The Potency of a Gracious Weapon: Practicing Confession
Guest Writer: Joe Beery
To shamelessly borrow an idea from Kathy Keller, if someone told me that there was a pill I could take that would enrich my friendships and arm me against temptation, I doubt I would hesitate to sign-up. Like many in my generation, I have found it difficult to make friends as I’ve moved out of the academic melting pot of high school and university, and I’ve also seen the staggering grip that sin has on our world. Even in the church, I’ve often found it difficult to move past awkward handshakes and a commentary on the weather with the people I think are genuinely interesting. In light of this discovery, I set out to find any common threads in the rich, deep friendships that I’ve made in my life. The answer? An earnest and frequent practice of mutually confessing our sins.
The Reformation and Confession
Confident that I wasn’t the only one feeling this way, I decided to ask around. Unfortunately, but unsurprisingly, I learned that confession was just as rare amongst the people I asked as in my own circles. I fear that, especially as Protestants, we threw the baby out with the bath water during the Reformation—we rejected exclusive confession to the Catholic Priests, but failed to embrace our counter argument: that we must, then, confess our sins to fellow believers in our community. When we confess our sins to one another, we forge trust. By taking off the carefully crafted masks that we show to the world, and having other people reciprocate, we are free to plumb the depths of nearly any topic because we genuinely know one another. Then, we can mutually delight in a broader range of topics. Literary genius C.S. Lewis wrote that friendship is the product of one person turning to another as they both enjoy some object or display and saying, “You too!? I thought I was the only one.” When we open our hearts to confess our sins to one another, we find the same sense of companionship in that moment of confession and in the subsequent conversations that our relationships are no longer marred by a sense of fake, or the unknown.
Confession is a Weapon!
The profound power of confession goes beyond grounding deep friendships. God reveals to us throughout the Scriptures that confession is a weapon we wield against sin, and the by-product is the refining of our hearts. Ephesians 5:11–14 (ESV) says,
“Take no part in the unfruitful works of darkness, but instead expose them. For it is shameful even to speak of the things that they do in secret. But when anything is exposed by the light, it becomes visible, for anything that becomes visible is light. Therefore it says, ’Awake, O sleeper, and arise from the dead, and Christ will shine on you.’”
When we allow our sins to remain in darkness, they fester like a wound—the infection spreads from what we thought was a discrete area of our lives out into the rest of us. However, when we confess our sins, “exposing them to light,” then, “Christ shines on us,” and our hearts are brought into conformity with the will and purposes of God. Solomon warns that “He who conceals his transgressions will not prosper, But he who confesses and forsakes them will find compassion.” (Proverbs 28:13).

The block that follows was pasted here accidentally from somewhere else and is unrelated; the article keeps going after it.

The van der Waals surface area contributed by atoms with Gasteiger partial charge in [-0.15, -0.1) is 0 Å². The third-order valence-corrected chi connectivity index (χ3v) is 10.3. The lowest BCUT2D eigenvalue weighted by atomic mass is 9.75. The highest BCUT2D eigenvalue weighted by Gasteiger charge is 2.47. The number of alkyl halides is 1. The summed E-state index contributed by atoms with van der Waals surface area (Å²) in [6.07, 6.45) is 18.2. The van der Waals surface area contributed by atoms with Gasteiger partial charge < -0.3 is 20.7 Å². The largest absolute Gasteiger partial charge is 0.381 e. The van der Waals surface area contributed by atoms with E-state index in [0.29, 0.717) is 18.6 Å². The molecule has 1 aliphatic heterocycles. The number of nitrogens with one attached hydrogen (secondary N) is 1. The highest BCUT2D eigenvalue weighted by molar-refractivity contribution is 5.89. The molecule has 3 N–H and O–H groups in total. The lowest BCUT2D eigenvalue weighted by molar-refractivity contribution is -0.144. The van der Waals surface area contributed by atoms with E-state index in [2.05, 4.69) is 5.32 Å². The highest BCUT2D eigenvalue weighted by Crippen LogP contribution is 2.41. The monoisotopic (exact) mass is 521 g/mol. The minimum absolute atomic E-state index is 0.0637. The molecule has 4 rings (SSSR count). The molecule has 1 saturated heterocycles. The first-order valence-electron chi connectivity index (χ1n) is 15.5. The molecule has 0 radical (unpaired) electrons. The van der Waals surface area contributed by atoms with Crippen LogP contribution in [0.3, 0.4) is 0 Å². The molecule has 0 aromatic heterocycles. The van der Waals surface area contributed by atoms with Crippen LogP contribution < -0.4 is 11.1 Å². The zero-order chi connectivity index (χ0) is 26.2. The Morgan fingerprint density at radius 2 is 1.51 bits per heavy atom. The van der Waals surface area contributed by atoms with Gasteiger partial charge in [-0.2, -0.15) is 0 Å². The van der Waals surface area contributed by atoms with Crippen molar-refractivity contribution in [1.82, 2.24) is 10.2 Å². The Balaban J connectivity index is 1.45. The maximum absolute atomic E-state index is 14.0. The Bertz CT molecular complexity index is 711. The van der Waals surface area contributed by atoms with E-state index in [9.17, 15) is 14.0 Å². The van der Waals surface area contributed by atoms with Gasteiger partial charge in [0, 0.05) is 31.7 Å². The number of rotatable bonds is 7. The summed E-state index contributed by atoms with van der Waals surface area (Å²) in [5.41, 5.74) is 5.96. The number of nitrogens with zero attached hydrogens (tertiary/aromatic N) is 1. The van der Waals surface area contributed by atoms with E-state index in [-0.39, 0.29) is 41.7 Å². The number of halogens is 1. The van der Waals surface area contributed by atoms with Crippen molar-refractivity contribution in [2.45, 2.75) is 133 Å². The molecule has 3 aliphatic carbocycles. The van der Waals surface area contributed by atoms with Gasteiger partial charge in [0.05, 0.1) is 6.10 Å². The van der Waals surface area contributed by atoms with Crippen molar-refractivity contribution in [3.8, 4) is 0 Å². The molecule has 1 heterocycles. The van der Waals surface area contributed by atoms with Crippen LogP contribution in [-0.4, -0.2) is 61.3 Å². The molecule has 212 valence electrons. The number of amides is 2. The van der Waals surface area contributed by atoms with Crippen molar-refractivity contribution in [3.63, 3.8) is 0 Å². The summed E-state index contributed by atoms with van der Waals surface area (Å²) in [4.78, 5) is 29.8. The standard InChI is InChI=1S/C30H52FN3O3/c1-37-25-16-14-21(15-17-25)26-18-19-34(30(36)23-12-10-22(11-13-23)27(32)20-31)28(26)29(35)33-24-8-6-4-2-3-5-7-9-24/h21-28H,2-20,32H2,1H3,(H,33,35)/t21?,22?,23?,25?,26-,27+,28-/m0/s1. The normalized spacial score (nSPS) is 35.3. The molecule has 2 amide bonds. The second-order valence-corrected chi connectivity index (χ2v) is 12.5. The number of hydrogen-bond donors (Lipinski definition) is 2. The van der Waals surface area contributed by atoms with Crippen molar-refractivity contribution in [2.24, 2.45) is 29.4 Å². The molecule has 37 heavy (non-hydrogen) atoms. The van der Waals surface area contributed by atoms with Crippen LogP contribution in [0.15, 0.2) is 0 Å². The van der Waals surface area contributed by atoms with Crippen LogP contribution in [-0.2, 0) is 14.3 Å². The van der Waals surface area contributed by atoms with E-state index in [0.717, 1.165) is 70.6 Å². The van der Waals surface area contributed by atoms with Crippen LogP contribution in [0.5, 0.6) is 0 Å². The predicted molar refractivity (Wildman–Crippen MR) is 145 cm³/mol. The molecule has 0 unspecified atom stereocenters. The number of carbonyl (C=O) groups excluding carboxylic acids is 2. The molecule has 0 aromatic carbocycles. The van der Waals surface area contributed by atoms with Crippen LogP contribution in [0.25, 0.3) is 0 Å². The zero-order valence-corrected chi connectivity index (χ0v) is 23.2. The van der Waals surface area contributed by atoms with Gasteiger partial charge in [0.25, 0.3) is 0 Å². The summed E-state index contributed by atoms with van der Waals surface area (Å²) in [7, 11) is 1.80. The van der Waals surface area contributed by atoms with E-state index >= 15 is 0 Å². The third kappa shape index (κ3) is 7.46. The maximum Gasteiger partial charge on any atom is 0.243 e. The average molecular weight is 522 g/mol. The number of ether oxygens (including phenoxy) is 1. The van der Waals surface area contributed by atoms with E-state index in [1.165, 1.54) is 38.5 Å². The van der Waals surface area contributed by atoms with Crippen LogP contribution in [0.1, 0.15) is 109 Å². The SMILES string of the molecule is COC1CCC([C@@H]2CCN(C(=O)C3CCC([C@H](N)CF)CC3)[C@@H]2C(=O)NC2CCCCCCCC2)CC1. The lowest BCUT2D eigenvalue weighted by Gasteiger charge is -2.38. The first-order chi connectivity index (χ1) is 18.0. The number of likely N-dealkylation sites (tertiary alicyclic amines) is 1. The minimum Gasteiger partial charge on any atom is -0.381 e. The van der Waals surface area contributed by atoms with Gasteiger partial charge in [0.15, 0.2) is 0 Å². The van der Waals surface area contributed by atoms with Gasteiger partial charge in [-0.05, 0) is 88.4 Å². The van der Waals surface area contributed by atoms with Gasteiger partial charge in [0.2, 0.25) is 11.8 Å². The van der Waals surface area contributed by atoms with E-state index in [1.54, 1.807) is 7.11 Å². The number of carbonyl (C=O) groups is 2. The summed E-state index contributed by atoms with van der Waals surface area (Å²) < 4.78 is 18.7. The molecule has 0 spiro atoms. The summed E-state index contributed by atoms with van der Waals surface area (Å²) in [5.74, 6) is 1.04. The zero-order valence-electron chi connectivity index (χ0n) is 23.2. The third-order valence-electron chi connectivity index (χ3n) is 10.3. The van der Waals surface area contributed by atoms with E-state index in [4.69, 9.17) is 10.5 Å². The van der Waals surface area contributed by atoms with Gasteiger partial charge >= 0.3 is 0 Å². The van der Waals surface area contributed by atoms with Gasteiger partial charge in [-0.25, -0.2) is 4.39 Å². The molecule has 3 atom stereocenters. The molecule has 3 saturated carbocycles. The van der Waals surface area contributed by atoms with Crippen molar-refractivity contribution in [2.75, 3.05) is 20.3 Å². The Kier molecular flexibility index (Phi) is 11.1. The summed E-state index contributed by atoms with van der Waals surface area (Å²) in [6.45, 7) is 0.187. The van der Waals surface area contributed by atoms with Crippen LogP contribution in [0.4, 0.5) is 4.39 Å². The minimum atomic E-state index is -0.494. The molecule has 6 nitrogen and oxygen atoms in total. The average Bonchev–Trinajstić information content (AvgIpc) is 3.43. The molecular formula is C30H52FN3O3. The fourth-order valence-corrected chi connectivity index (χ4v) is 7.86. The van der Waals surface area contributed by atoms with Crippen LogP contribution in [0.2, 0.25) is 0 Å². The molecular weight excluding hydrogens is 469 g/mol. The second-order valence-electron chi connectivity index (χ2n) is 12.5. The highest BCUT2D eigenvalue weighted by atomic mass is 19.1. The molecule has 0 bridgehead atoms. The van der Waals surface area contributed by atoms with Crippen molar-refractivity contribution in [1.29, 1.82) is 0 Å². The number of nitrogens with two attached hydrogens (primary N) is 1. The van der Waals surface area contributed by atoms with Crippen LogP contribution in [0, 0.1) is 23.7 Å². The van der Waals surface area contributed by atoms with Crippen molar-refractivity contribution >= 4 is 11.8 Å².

Oh! If we could understand the incredible power of confession! John says in his letter, “If we confess our sins, He is faithful and righteous to forgive us our sins and to cleanse us from all unrighteousness.” (i John 1:9). James exhorts us to “therefore, confess your sins to one another, and pray for one another so that you may be healed. The effective prayer of a righteous man can accomplish much.” (James 5:16 ). And the Psalmist, amidst war with his sin nature, writes, “I acknowledged my sin to You, And my iniquity I did not hide; I said, ’I will confess my transgressions to the LORD’; And You forgave the guilt of my sin. Selah.” (Psalm 32:5). When we feel as though we are at the mercy of our temptations, God tells us that we have been not a shield, but a weapon that the Holy Spirit, through the blood of Jesus Christ, empowers us to wield ferociously: by confessing our sins to one another, we are “cleansed of all unrighteousness,” and our prayers become the efficacious prayers of the righteous lauded in James.
Are you willing?
Brother or sister, if you are willing to lay aside your pride and lean into the biblical practice of confessing your sins to other believers, you take a necessary step on the road toward glorification. Confession is more than mere ritual—it is the process by which you discover and uproot the “sin that so easily ensnares you.” (Heb. 12:1). You must spend time reflecting on the desires of your heart and the motivations of your actions to confess your sin and drown it in Christ’s blood. This point is important: you must confess the sins of your heart, for they are your sins. Unlike some other practices that can carried by a group, confession requires you to invert your internal walls of privacy—a solo act.
To survive as the bride of Christ in the aftermath of Genesis 3, a world war torn by sin and temptation, we must lay claim to every weapon in our arsenal. The need to mortify sin and remain steadfast in our relationships with other believers is a primary concern in the Church, yet we have all but abandoned a spiritual discipline that directly leads to success in these areas. If we take the Bible seriously, and if we really care about holiness and our relationships, then we must seriously pursue the practice of confessing our sins. We must, quickly, seek out believers and build relationships upon the bedrock of confession to firm up our own souls, lest we abandon one of our greatest advantages out of synthetic, selfish pride.